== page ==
[2.1] The Solar Wind stems from the outer solar atmosphere being heated [by basically unknown processes] to such a high temperature that its random thermal velocity exceeds the gravitational escape velocity of the Sun, thus in a sense 'evaporating' or 'boiling off' and expanding into free Space. The wind consists mostly of protons [and electrons, of course] with a small [and varying] admixture of [mostly] Helium and heavier ions. At the Earth, the wind is so tenuous [a few protons per cubic centimeter] that it is collision-less and would behave as just a bunch of unconnected particles, except that it is pervaded by a magnetic field. This field gives the solar wind 'fluid like' properties meaning that a lot of its behavior can be 'understood' in terms of the same concepts that apply to fluids, like 'pressure', 'waves', 'shocks' and such.

[2.2] Let us examine what properties of the solar wind might be important for the generation of geomagnetic activity. If you stand in front of a firehose you'll certainly feel the effect of the 'directed' pressure of the fast-moving water. This 'dynamic pressure' P is the flux of momentum P = (nmV) V, where n is the number density of particles with mass m coming at you with velocity V. As the solar wind approaches the Earth, the wind will press up against the magnetic field of the Earth. Where the pressure of the solar wind balances the pressure of the magnetic field is the boundary between the solar wind and the Earth's magnetosphere. Electric currents flow along the boundary. Because the density and velocity of the solar wind varies continuously [at times abruptly, e.g. at shock waves] the boundary is very unsteady and 'flaps' around all the time so the magnetic effects [measured at the ground] of the currents are constantly changing. Furthermore, whatever configurations of magnetic fields, plasma regimes, and electric currents that were established to maintain the pressure balance are constantly 'buffeted' and changing, often explosively. All of these processes involve electric currents having magnetic effects felt on the ground as geomagnetic 'activity'. So, the dynamic pressure P is one of the inputs that controls the activity.

[2.3] The magnetic field of the Earth is to first order a dipole with magnetic poles about 11 degrees away from the rotational poles. As the Earth rotates, the solar wind will be up against a wobbling magnetic 'obstacle' during the [e.g. Universal Time] day. In addition, the rotation axis is inclined 23.5 degrees towards the Earth's orbital plane, giving rise to an annual wobble. The combined wobble about both axes results in the solar wind seeing a complicated, varying terrestrial magnetic field with which to maintain pressure balance. By properties of a dipole, the magnetic field at the 'nose' of the Earth's 'magnetosphere' is given by B = Bo sqrt(1 + 3 (cos(psi))^2), where psi is the angle that the Earth's magnetic axis makes towards the solar wind direction [coming from the Sun, but see later posts on this] and Bo is the magnetic field strength at the equator [at the same distance from the center of the Earth]. So, the 'attack' angle psi is another variable that controls [i.e. modulates] the activity. Note, that this variation does not arise from a solar wind property, but from properties of the Earth.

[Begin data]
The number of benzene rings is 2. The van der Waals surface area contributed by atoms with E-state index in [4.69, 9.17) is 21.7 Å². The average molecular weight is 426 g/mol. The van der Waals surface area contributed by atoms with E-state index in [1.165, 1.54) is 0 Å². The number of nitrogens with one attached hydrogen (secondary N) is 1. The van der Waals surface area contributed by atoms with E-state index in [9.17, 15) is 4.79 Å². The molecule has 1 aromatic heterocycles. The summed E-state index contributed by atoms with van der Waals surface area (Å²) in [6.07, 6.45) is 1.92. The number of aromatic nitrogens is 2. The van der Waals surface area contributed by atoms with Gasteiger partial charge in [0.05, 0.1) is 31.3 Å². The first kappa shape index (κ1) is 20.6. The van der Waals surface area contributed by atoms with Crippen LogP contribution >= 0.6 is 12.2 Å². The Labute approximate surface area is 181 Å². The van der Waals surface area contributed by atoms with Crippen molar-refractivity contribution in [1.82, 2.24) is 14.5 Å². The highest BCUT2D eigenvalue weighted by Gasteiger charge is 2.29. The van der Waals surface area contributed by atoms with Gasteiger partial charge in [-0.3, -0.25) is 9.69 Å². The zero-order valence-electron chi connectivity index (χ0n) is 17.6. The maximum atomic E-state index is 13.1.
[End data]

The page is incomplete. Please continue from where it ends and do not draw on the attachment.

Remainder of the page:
[2.4] The influence of the psi-angle gives rise to a semiannual variation with minima near the solstices when the solar wind sees the strongest geomagnetic field. Figure [2.5] shows the variation of the am-index [left] and then of the so-called Svalgaard-function S(psi) = [1 + 3 (cos(psi))^2]^(-2/3) as functions of Universal Time [UT] and time of year [the month]. Note the deep minima in June at 16:30 UT and in December at 4:30. Ed Cliver has described the result as 'valley digging'. High 'ridges' separate the minima. This is a Universal Time effect [not a day/night effect] that happens because the magnetic poles are tipped towards the Sun at specific times (16:30 Greenwich Mean Time=UT for the Northern pole and 4:30 for the Southern Pole).

When we try to extract solar conditions from geomagnetic variations, we need to remove the effect of this purely terrestrial effect. In addition to the Svalgaard-function modulation there are other [generally smaller] effects [to be discussed later] that give rise to further semiannual variations. The semiannual variations were discovered ~150 years ago, and we are still [heatedly] debating what causes them, and not everybody agrees with the above.